The Snowy owl – A long distance traveler calling Rhode Island home this winter
It seems to have been a banner year for breeding in the arctic tundra for snowy owls, based on reports of snowy owls migrating throughout all of New England.
By now I am sure you have heard of the news of the snowy owls being killed by shotgun at the Kennedy International Airport in efforts to control bird to plane strikes. Thankfully Kennedy International Airport has since changed its methods to trapping after an online petition asking to stop the killing of Snowy owls reached over 3,000 signatures.
Snowy owls will sometimes stop at airports due to the vast wide open spaces, confusing these open areas of land to the tundra they call home.
Snowy owls are usually found in northern Canada and Alaska, for the past few years I have heard of snowy owls migrating into New England and as close to me as Middletown, Rhode Island.
This particular snowy owl here in Rhode Island tends to perch on the rock islands just off Sachuest Point in Middletown, Rhode Island. Sachuest Point is a federally protected nature preserve so along with the other winter birds, this snowy owl has a protected area of land to live and hunt while it winters here.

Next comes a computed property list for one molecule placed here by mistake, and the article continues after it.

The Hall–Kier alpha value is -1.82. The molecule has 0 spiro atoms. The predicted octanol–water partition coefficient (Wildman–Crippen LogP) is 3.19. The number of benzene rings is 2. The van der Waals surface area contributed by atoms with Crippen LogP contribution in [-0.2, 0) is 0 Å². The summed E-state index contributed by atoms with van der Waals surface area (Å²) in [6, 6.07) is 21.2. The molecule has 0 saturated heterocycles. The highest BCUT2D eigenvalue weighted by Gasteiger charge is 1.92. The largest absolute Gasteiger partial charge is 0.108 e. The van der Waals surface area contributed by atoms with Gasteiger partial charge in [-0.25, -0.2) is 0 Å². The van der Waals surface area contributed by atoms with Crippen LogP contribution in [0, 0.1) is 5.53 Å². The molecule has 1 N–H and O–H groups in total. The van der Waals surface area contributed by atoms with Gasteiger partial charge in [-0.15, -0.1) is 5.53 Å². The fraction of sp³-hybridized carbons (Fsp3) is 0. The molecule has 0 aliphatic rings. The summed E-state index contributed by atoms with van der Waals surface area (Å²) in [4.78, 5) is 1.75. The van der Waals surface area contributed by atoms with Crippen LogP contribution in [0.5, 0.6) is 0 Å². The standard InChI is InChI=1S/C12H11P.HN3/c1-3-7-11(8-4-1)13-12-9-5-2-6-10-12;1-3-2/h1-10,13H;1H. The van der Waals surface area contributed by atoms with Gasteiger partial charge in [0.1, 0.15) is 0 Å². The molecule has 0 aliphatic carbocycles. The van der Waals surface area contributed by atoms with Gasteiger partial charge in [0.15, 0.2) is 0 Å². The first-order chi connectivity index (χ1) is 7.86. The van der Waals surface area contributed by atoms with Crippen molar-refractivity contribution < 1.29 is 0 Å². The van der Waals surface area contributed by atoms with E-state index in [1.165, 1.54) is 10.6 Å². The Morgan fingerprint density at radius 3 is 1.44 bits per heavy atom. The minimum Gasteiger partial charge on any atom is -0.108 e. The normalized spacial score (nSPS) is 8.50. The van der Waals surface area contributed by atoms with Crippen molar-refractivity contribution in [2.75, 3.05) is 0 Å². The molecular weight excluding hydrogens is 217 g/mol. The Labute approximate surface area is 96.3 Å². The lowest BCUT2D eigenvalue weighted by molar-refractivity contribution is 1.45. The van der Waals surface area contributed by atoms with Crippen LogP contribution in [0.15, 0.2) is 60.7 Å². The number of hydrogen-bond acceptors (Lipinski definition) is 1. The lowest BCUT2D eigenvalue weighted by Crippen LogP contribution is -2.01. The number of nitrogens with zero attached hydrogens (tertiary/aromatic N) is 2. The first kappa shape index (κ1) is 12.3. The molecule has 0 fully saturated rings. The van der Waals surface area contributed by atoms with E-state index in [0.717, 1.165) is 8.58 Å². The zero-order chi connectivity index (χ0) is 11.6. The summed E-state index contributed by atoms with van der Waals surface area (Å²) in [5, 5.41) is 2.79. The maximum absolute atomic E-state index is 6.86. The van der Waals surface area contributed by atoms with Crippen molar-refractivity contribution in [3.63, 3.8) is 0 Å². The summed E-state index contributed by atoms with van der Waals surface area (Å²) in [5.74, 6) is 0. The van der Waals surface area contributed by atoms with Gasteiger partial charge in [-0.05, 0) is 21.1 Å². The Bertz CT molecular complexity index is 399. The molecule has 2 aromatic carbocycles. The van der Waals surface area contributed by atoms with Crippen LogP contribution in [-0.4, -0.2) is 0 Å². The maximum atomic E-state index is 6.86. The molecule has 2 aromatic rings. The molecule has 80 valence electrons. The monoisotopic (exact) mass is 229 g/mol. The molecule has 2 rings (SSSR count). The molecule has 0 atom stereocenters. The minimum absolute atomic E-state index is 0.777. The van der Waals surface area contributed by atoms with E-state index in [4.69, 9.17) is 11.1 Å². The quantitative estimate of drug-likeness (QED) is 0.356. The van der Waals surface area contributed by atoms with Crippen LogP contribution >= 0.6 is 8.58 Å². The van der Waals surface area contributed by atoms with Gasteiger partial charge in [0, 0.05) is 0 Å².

I’m not really set-up for bird photography, bird photography usually consists of long zoom lenses and my gear is set-up for portrait, travel and landscape photography, I was however definitely interested in an opportunity to view this beautiful owl.
Snowy owls are carnivores and their average life span in the wild is 9-10 years. Snowy owls are not like other owls that live in Rhode Island, these owls are diurnal – snowy owls are active & hunt both day and night.
Keep in mind the Snowy owls need their space, the birds seen here in Rhode Island are young owls already stressed and hungry, if consistently stalked and flushed out by human on-lookers we risk their chance of survival.